Sexual Identity, Page 2

Sexual Identity, Page 2

Possibility of change in sexual orientation becomes a function of frequency of imprinting with the same sex partner.  That is, the greater the frequency in these early ages the less chance for change.  The less frequent the imprint, the greater the chance for change.  As you can see “change” has many variables and is not an easy expression of will – I want to or I don’t want to.

The third developmental group is the typical adolescent, approximately age 13-18.  In this age group there may be experimentation with the same or opposite sex.  This is usually considered a normal variant for this age.  However, another variable enters here.  The individuals normal sex drive.  Sex drive itself is a given.  Those with high drive will normally look for a greater variety of experiences while those with a lower drive will limit their exploration.  At these ages initial contact with the same sex or opposite
sex becomes important in determining sexual preference.  Also sexual contact of an opposite nature from initial contact adds another complex variable.  If there is repeated contact with the same sex or with the opposite sex then sexual preference is usually set.  Acceptance by the partner becomes another complex variable, which helps determine preference.

In this third group there are currently too many variables to accurately predict the formation of preference.  Suffice it to say that bi-sexuality, homosexuality and heterosexuality derive from these adolescent experiences.  If the issue of change in preference ever exists – it does so where sexuality was determined during adolescence.

The heuristic value of this developmental theory of sexual preference demands research.  Once there is adequate research some conclusions about accepting all human beings as equals regardless of sexual preference can be put to rest.  The reduction of prejudice for unchangeable givens, whether it be male, female, white, black, gay, heterosexual can ideally lead to a greater bonding of the human race.

In this group as they reach adolescence, they struggle with the question of their sexual identity but more often than not they “know” that they are going to select the same sex partner.  There may be sexual exploration with opposite sex partners during adolescence but their inexperience with them and their discomfort with the same sex partner over-rules.  Occasionally a very successful heterosexual experience may sway them but only to confuse them further.  They have been successfully imprinted.

Possibility of change in sexual orientation becomes a function of frequency of imprinting with the same sex partner.  That is, the greater the frequency in these early ages the less chance for change.  The less frequent the imprint, the greater the chance for change.  As you can see “change” has many variables and is not an easy expression of will – I want to or I don’t want to.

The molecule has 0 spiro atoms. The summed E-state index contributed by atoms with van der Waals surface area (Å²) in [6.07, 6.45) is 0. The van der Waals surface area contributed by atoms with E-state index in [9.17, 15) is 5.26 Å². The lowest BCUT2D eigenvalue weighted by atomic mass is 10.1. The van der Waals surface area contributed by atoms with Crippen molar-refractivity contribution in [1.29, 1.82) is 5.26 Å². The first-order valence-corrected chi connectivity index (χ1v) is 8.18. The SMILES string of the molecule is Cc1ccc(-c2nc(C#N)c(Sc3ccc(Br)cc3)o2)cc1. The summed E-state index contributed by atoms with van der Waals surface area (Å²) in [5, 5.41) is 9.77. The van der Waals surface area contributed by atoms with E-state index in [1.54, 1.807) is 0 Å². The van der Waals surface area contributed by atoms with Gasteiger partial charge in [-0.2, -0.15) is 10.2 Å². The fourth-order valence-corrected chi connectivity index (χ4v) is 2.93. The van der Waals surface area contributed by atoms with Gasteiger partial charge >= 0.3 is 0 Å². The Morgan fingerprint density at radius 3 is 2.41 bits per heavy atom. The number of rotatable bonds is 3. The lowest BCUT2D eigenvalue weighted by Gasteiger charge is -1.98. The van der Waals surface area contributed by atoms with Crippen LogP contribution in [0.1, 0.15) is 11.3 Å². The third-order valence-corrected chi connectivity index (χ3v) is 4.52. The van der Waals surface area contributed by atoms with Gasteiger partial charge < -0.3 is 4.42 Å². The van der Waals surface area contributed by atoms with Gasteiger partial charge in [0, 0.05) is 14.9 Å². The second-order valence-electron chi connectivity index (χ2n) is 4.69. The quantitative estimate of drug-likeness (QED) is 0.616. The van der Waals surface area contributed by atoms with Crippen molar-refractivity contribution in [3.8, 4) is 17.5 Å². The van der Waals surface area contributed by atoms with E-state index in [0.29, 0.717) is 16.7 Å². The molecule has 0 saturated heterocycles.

The third developmental group is the typical adolescent, approximately age 13-18.  In this age group there may be experimentation with the same or opposite sex.  This is usually considered a normal variant for this age.  However, another variable enters here.  The individuals normal sex drive.  Sex drive itself is a given.  Those with high drive will normally look for a greater variety of experiences while those with a lower drive will limit their exploration.  At these ages initial contact with the same sex or opposite
sex becomes important in determining sexual preference.  Also sexual contact of an opposite nature from initial contact adds another complex variable.  If there is repeated contact with the same sex or with the opposite sex then sexual preference is usually set.  Acceptance by the partner becomes another complex variable, which helps determine preference.

In this third group there are currently too many variables to accurately predict the formation of preference.  Suffice it to say that bi-sexuality, homosexuality and heterosexuality derive from these adolescent experiences.  If the issue of change in preference ever exists – it does so where sexuality was determined during adolescence.

The heuristic value of this developmental theory of sexual preference demands research.  Once there is adequate research some conclusions about accepting all human beings as equals regardless of sexual preference can be put to rest.  The reduction of prejudice for unchangeable givens, whether it be male, female, white, black, gay, heterosexual can ideally lead to a greater bonding of the human race.